In some embodiments, IC resource block 602 has a variety of configurable blocks such as LUTs, digital clock managers (DCMs), and clock trees, for example. These blocks can be configured with different bitstreams having different power consumption levels when implemented on its target logic by IC resource block 602. These configuration bitstreams are stored in external memory 612 in some embodiments. For example, in FIGS. 6 a and 6 b, memory 612 stores a high power configuration bitstream 614 in one portion of memory 612, and a low power configuration bitstream 616 in another portion of memory 612. Memory 612 can be implemented external memory, internal memory, on-chip memory on the IC, an in-package memory chip using die stacking technology, or other memory schemes, for example. In alternative embodiments of the present invention, power manager 604 controls configuration block 606 by updating configuration block 606 though the reconfiguration interface 610 without loading an entire configuration bitstream. In such embodiments, memory 612 can be omitted.

FIG. 6 a illustrates power mode control system 600 with high power configuration 608 loaded in configuration block 606, and FIG. 6 b illustrates power mode control system 630 loaded with low power configuration 620 loaded in configuration block 606. It should be noted that in alternative embodiments of the present invention, more than two power modes can be implemented. For example the system may have a high power mode, normal power mode, standby mode, and a shut down mode, as well as other modes depending on the application and specific system requirements.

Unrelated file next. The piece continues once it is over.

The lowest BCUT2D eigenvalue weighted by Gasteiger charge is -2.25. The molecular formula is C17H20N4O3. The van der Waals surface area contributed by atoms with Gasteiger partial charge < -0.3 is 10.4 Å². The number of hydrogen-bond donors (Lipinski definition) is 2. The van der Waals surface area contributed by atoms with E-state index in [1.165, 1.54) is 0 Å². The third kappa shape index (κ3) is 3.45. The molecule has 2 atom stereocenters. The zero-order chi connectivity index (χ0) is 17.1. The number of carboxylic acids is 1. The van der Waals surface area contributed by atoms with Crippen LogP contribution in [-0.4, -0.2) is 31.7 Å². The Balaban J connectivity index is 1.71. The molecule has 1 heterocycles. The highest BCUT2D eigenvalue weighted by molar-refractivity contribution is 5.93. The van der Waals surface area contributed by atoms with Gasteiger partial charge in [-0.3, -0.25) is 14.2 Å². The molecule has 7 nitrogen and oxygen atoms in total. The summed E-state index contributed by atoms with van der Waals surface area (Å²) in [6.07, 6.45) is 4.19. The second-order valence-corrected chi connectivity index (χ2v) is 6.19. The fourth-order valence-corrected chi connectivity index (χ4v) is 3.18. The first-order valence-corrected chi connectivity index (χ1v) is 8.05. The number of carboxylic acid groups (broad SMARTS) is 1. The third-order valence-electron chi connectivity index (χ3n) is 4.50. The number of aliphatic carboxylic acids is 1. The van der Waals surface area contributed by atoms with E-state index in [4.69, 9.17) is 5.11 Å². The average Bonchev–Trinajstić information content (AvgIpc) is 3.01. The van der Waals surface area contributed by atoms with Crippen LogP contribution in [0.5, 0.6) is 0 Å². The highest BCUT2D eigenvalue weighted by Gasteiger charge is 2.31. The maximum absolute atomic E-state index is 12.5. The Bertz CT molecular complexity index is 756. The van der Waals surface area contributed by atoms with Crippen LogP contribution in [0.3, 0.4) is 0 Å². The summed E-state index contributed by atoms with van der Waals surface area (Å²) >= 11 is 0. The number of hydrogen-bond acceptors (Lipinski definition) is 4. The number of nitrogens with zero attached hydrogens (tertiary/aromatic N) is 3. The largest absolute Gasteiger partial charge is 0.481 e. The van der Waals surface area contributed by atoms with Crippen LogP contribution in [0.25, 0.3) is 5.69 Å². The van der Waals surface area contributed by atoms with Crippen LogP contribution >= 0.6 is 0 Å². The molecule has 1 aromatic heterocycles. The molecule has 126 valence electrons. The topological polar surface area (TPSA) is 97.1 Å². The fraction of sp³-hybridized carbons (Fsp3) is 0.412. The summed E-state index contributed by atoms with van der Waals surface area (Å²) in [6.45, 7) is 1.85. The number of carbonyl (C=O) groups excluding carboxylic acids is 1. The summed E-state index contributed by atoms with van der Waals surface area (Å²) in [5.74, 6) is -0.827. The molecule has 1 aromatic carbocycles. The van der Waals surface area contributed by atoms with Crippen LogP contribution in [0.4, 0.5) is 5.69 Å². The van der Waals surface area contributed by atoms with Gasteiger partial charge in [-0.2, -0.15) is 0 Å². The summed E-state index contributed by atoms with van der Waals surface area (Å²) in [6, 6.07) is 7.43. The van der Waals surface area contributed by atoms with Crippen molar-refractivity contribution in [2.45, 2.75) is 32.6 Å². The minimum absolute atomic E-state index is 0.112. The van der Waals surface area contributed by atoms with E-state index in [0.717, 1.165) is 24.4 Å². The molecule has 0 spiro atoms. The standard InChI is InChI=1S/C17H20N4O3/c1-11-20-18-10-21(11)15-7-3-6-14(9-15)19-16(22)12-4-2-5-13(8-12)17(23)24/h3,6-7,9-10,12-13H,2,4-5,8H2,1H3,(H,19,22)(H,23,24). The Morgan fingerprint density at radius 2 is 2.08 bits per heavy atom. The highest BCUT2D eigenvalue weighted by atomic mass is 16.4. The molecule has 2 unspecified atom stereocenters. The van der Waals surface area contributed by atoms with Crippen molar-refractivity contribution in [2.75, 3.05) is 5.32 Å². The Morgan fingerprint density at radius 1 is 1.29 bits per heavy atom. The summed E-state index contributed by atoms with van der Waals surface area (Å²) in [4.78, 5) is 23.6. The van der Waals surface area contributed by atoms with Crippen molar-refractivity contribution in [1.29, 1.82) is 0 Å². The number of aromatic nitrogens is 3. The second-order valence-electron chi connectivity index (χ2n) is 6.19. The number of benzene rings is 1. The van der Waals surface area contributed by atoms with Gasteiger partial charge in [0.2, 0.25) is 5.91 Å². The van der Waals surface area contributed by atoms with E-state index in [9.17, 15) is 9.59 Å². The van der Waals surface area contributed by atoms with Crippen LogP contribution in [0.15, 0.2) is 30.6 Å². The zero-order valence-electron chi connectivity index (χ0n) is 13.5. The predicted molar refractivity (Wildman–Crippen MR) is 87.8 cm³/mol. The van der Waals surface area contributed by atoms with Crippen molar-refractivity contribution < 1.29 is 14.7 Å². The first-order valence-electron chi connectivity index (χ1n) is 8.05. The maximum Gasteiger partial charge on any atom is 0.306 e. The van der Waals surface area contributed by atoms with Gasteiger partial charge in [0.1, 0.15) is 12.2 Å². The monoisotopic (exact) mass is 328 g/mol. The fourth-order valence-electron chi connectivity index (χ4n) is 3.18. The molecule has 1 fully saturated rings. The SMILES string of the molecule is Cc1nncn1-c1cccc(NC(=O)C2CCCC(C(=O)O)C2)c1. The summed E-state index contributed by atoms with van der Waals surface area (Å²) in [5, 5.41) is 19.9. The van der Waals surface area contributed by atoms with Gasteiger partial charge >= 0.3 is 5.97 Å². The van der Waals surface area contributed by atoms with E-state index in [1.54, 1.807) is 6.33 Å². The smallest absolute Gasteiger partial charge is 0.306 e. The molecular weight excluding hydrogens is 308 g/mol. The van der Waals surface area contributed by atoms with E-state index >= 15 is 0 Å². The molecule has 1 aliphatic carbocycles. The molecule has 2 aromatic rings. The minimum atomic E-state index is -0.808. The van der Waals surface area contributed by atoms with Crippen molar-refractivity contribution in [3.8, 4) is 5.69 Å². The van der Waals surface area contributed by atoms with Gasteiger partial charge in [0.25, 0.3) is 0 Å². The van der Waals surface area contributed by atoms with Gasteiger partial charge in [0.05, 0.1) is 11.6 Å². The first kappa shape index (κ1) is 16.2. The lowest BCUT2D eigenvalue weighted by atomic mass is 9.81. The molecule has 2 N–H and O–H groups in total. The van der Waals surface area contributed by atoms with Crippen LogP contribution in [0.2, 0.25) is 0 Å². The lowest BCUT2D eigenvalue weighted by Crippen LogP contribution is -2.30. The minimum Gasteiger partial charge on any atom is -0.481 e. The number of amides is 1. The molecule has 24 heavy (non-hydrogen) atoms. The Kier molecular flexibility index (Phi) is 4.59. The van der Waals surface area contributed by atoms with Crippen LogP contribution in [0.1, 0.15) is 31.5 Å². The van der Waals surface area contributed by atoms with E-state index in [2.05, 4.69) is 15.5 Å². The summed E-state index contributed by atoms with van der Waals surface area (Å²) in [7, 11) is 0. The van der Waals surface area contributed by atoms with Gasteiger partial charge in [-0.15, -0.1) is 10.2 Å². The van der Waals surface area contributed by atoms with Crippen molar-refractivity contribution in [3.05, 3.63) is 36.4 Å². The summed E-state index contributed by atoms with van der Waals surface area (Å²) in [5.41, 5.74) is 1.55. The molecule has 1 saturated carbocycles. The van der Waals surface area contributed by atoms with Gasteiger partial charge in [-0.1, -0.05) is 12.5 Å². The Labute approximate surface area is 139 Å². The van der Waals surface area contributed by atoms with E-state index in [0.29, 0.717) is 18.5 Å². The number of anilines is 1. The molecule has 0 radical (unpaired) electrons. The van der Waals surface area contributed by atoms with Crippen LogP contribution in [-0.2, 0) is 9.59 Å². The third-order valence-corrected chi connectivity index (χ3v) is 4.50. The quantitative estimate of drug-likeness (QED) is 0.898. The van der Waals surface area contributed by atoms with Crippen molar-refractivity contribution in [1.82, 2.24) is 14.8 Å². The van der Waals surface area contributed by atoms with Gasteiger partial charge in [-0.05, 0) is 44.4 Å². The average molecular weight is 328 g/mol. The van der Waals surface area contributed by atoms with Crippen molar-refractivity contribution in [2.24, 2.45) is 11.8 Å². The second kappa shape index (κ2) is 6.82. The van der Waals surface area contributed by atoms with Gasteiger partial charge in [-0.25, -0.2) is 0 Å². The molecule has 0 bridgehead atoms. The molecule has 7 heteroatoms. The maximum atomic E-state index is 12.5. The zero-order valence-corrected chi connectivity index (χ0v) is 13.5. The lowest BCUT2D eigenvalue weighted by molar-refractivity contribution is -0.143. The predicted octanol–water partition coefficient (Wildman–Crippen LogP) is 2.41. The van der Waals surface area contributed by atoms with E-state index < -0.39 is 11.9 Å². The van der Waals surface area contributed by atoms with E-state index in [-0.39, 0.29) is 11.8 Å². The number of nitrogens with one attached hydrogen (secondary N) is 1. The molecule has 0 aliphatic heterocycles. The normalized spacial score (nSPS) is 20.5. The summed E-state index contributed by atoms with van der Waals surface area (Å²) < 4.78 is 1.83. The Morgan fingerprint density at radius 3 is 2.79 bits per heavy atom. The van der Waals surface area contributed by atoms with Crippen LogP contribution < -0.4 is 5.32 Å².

FIG. 7 illustrates the steps of an exemplary method of operating an integrated circuit including a circuit block configurable by a configuration memory. In step 700, it is determined whether to operate the circuit block in a normal operation mode or a low power mode. The determining can be performed, for example, by monitoring a low power signal (step 702), and sending a command to a reconfiguration interface configured to write the configuration memory if the low power signal is asserted during the monitoring (step 704). Based on the determining of the normal operation mode, the configuration memory is loaded with either normal operation mode configuration data (step 706) or low power mode configuration data (step 708) for the circuit block.

It can be seen that while some specific embodiments herein relate to FPGA implementations, embodiments of the present invention can also be implemented in circuits other than FPGAs. For example, embodiments of the invention can be applied to other integrated circuits that have reconfigurable circuit elements, including but not limited to programmable logic arrays, custom integrated circuits with reconfigurable circuit blocks, or general purpose integrated circuits with reconfigurable circuit blocks.

It will also be readily understood by those skilled in the art that materials and methods may be varied while remaining within the scope of the present invention. It is also appreciated that the present invention provides many applicable inventive concepts other than the specific contexts used to illustrate embodiments. Accordingly, the appended claims are intended to include within their scope such processes, machines, manufacture, compositions of matter, means, methods, or steps.

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Classifications
U.S. Classification326/38, 365/226, 326/47, 365/229, 326/41
International ClassificationH03K19/173
Cooperative ClassificationH03K19/177, H03K19/0016
European ClassificationH03K19/00P6, H03K19/177
Legal Events
DateCodeEventDescription
Mar 5, 2009ASAssignment
Free format text: ASSIGNMENT OF ASSIGNORS INTEREST;ASSIGNORS:NOGUERA SERRA, JUAN J.;TUAN, TIM;SIGNING DATES FROM 20090303 TO 20090304;REEL/FRAME:022352/0776
Owner name: XILINX, INC., CALIFORNIA